Since 6 August, the Supreme Court has been hearing the Ayodhya matter on a daily basis. To help you keep up, we have created a short summary of proceedings (Click here for Weeks 13, 4 and 5).

 

The case is a set of appeals to the 2010 Allahabad High Court judgment that divided the land title equally among the Nirmohi Akhara, Lord Ram and the Sunni Waqf Board. In week 2, the court exclusively heard suit number 5, Lord Ram’s suit. Senior advocate CS Vaidyanathan attempted to establish that the Hindu belief that the site is Ram's birthplace pre-dates the construction of a mosque.

 

Historical evidence

CS Vaidyanathan spent a significant amount of time, on 14 and 16 August, taking the court through the documentary evidence. He sought to establish that Hindus had constructed a temple at least three centuries prior to the construction of a mosque. Here are some highlights:

  • The Archaeological Survey of India’s (ASI) 2003 report found evidence of a large public structure during the Shunga dynasty, 2nd Century BCE. CS Vaidyanathan argued that it was very likely a religious structure dedicated to Lord Ram. The bench questioned whether he had sufficient evidence to advance this claim.
  • The ASI report documents evidence of pillar bases dating to the 11th and 12th Century BCE, which it identifies as indicative of a large temple. Using this evidence, CS Vaidyanathan disputed the claim that the Babri Masjid (16th Century) was built on vacant land.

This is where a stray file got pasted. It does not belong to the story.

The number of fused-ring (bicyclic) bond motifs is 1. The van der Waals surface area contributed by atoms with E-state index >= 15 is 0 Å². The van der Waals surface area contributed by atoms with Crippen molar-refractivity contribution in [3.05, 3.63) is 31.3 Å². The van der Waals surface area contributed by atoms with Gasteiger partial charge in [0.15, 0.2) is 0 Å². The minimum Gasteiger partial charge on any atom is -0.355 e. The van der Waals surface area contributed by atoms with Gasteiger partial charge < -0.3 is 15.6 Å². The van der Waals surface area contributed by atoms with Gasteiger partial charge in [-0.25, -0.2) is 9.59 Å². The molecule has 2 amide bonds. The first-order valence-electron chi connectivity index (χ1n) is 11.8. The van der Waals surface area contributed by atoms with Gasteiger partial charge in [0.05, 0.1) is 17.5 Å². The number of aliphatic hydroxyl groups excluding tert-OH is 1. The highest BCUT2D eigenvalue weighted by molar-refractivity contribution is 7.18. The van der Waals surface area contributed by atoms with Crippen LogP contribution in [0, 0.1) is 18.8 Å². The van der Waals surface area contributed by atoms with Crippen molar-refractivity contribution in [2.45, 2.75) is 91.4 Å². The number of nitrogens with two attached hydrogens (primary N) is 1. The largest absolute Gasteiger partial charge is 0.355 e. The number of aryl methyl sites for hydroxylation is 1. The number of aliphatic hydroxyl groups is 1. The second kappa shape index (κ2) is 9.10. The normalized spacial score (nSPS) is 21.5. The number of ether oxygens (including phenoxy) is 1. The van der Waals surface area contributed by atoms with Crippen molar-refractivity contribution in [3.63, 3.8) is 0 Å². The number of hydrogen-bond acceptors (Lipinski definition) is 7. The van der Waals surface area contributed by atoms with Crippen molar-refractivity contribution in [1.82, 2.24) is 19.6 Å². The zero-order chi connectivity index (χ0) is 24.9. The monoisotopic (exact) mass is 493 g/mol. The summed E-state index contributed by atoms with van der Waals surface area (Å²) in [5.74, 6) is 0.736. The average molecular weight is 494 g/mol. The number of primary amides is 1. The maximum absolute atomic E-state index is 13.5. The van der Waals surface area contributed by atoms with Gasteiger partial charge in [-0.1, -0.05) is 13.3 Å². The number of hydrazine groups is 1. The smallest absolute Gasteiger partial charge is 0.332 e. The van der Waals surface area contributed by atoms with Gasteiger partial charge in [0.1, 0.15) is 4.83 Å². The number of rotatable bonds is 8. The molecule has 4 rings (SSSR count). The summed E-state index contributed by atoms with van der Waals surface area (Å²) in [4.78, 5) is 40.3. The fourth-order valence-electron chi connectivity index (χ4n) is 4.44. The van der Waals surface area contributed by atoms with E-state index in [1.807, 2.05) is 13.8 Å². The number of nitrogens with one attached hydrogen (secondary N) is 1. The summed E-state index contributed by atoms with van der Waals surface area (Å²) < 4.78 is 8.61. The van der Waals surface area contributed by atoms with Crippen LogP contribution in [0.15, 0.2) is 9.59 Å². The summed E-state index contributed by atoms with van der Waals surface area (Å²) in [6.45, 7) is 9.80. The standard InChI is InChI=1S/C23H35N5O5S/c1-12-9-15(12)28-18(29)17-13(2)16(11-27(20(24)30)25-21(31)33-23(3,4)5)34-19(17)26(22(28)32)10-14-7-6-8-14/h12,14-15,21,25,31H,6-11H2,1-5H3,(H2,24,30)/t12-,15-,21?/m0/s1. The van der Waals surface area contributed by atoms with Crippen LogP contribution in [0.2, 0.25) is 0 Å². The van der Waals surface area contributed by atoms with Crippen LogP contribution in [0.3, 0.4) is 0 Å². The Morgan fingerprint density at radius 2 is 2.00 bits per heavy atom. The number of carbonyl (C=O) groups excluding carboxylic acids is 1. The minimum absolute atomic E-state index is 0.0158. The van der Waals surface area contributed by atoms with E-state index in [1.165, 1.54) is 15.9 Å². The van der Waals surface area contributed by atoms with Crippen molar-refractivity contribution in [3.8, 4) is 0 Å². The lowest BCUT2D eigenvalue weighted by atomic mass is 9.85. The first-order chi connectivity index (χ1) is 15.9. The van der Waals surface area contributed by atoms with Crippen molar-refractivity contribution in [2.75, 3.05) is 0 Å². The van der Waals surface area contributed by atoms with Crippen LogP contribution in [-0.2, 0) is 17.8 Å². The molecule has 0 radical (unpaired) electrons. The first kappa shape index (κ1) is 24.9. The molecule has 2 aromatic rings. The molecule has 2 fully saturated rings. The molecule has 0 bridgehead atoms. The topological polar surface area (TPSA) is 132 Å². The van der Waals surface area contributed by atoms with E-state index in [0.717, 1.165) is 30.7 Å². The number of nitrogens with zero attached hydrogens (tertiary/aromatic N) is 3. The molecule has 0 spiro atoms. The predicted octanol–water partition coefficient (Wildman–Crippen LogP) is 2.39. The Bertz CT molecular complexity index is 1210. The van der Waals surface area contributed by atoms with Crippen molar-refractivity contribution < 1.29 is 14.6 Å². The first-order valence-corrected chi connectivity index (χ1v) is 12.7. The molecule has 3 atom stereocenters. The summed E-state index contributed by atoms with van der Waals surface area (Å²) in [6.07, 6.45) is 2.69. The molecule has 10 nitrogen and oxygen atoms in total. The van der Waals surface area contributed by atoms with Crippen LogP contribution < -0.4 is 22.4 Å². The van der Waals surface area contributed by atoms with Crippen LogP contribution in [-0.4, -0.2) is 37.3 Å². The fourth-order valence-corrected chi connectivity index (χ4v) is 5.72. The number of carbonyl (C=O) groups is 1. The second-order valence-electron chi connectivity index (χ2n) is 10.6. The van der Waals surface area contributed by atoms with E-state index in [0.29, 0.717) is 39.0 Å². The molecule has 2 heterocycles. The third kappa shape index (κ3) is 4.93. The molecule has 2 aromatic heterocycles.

• The British merchant William Finch’s early 17th century travel accounts do not describe a mosque
  • The Jesuit missionary Joseph Tiefenthaler, who was in India in the 18th Century, references accounts of Emperor Akbar ordering the construction of a mosque on top of a demolished temple.

 

Often times, CS Vaidyanathan would rely on historical accounts to establish Hindu belief, rather than establish a detailed account of when certain structures were constructed or demolished. For example, when presenting the 19th Century British surveyor Martin Montgomery’s accounts, he stressed that what they demonstrate is that Hindus believed that the site was of special significance.

 

Possession or access?

On 13 August, CS Vaidyanathan argued that as the site is a juridical entity it cannot be possessed. He attempted to reframe the issue as being about who could access the site. He also criticized the 2010 Allahabad High Court judgment, submitting that a deity could not be divided.

 

Disputing the Sunni claim

CS Vaidyanathan disputed the Sunni Waqf Board’s claim of exclusive and continuous access, on 13 August. First, he submitted that at no point did Hindus loose access to the disputed site. Justice Bobde emphasised the distinction between access and possession. Second, CS Vaidyanathan submitted that daily namaz only persisted from 1856 to 1934. His suggestion was that the Board could not claim exclusive, continuous possession, if daily prayers were not being observed.